Monday, July 06, 2015

Woman With Guitar – Memphis Minnie’s Blues – Paul and Beth Garon

Memphis Minnie is legitimately legendary as one of the early woman blues guitarists and singers who recorded over 200 songs and who collaborated with numerous men and who influenced artists as diverse as Big Bill Broonzy, Big Mam Thornton, Jefferson Airplane, Led Zeppelin ("When the Levee Breaks" was originally a MM tune, though they changed it radically) and Chuck Berry (who "borrowed" her "Me and My Chauffeur Blues" for his "I Want to be Your Driver").

Her story is told via interviews and whatever reports the Garons could find and there are lots of conflicting information that they discover, which makes the account of Minnie’s life a little vague and indecisive. So, a lot of the chapters on her life revolve more around the basic blues scene of the time and whatever recollections and rumors they could find.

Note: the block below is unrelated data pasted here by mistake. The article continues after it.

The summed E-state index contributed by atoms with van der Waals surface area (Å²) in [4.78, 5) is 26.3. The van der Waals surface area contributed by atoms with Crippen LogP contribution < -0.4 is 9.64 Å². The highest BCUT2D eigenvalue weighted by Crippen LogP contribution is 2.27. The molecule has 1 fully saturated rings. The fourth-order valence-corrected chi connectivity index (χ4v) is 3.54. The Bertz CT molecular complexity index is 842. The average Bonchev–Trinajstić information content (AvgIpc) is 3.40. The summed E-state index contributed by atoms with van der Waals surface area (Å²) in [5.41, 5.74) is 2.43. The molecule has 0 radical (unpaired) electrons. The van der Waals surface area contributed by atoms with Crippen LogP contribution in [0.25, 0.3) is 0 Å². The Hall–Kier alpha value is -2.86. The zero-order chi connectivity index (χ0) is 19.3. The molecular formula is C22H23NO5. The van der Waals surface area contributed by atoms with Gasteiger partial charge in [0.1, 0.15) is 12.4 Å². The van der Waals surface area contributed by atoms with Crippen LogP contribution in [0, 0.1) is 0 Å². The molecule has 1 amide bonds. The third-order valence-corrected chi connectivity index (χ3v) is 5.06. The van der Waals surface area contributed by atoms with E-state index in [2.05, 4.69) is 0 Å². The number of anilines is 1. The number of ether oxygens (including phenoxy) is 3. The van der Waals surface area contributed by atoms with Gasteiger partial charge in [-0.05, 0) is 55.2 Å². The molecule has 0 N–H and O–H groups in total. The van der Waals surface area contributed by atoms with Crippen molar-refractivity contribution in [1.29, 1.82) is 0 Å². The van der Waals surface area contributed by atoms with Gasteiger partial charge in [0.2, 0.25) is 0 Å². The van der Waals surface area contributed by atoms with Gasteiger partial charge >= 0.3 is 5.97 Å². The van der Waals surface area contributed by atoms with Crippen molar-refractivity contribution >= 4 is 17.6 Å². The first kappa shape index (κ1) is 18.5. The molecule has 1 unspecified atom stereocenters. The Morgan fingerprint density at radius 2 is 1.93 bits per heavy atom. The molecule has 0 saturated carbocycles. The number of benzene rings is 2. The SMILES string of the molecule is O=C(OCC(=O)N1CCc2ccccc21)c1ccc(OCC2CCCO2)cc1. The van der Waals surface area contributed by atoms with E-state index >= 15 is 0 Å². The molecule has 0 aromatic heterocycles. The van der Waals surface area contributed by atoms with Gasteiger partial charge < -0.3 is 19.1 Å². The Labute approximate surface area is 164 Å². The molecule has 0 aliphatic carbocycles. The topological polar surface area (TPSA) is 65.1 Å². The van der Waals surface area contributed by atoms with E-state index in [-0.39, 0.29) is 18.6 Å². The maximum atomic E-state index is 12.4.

But there is no doubt as to her talent at playing guitar – many say that she could “cut” her male competitors (Big Bill Broonzy, Muddy Waters, etc.) at any of the competitions in Chicago – her attractiveness (that she was not afraid to flaunt, although she does not talk it up in her songs), and the heavy drinking and just plain toughness (something that was certainly needed at the time).

After reviewing her life as best as they could, the Garons move on to dissect Minnie’s songs. They can get a bit too clinical here at times and sometimes miss – or at least omit – some obvious sexual metaphors, which is odd considering that Minnie allegedly did work as a prostitute at times. This can get a bit dry at times, though they do make some interesting points as they go along.

Not as compelling as I would have thought, considering the subject matter, but there is just not enough known to give a complete life's tale. Interesting but certainly not essential.